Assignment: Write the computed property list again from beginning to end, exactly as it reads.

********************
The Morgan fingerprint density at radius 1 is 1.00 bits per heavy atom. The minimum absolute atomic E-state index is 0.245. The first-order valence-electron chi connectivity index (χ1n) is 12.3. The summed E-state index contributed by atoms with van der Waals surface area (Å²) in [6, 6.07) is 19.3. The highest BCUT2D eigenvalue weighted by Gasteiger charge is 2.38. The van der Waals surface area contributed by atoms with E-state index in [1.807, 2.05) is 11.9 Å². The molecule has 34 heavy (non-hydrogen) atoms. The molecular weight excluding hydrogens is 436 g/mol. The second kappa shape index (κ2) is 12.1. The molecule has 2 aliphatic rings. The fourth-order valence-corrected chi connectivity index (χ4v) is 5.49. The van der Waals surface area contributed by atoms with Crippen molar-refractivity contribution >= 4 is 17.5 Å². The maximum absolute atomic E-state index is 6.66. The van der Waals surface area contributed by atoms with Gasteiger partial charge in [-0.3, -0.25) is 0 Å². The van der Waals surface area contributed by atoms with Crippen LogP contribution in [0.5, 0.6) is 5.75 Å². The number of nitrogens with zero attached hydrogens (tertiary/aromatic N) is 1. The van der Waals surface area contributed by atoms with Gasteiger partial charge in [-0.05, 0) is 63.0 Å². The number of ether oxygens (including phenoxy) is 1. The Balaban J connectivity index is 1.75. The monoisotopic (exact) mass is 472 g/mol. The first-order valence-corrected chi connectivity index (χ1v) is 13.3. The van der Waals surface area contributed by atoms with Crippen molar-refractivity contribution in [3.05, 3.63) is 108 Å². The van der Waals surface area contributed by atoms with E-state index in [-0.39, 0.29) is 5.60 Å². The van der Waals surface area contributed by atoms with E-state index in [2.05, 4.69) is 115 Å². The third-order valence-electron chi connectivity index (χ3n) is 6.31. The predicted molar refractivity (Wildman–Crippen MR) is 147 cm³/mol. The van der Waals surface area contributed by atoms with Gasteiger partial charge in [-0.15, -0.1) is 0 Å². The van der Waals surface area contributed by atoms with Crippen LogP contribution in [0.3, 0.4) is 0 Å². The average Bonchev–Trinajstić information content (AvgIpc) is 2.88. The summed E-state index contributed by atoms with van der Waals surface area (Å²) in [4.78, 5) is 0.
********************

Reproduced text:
The Morgan fingerprint density at radius 1 is 1.00 bits per heavy atom. The minimum absolute atomic E-state index is 0.245. The first-order valence-electron chi connectivity index (χ1n) is 12.3. The summed E-state index contributed by atoms with van der Waals surface area (Å²) in [6, 6.07) is 19.3. The highest BCUT2D eigenvalue weighted by Gasteiger charge is 2.38. The van der Waals surface area contributed by atoms with E-state index in [1.807, 2.05) is 11.9 Å². The molecule has 34 heavy (non-hydrogen) atoms. The molecular weight excluding hydrogens is 436 g/mol. The second kappa shape index (κ2) is 12.1. The molecule has 2 aliphatic rings. The fourth-order valence-corrected chi connectivity index (χ4v) is 5.49. The van der Waals surface area contributed by atoms with Crippen molar-refractivity contribution >= 4 is 17.5 Å². The maximum absolute atomic E-state index is 6.66. The van der Waals surface area contributed by atoms with Gasteiger partial charge in [-0.3, -0.25) is 0 Å². The van der Waals surface area contributed by atoms with Crippen LogP contribution in [0.5, 0.6) is 5.75 Å². The number of nitrogens with zero attached hydrogens (tertiary/aromatic N) is 1. The van der Waals surface area contributed by atoms with Gasteiger partial charge in [-0.05, 0) is 63.0 Å². The number of ether oxygens (including phenoxy) is 1. The Balaban J connectivity index is 1.75. The monoisotopic (exact) mass is 472 g/mol. The first-order valence-corrected chi connectivity index (χ1v) is 13.3. The van der Waals surface area contributed by atoms with Crippen molar-refractivity contribution in [3.05, 3.63) is 108 Å². The van der Waals surface area contributed by atoms with E-state index in [-0.39, 0.29) is 5.60 Å². The van der Waals surface area contributed by atoms with E-state index in [2.05, 4.69) is 115 Å². The third-order valence-electron chi connectivity index (χ3n) is 6.31. The predicted molar refractivity (Wildman–Crippen MR) is 147 cm³/mol. The van der Waals surface area contributed by atoms with Gasteiger partial charge in [-0.15, -0.1) is 0 Å². The van der Waals surface area contributed by atoms with Crippen LogP contribution in [0.3, 0.4) is 0 Å². The average Bonchev–Trinajstić information content (AvgIpc) is 2.88. The summed E-state index contributed by atoms with van der Waals surface area (Å²) in [4.78, 5) is 0.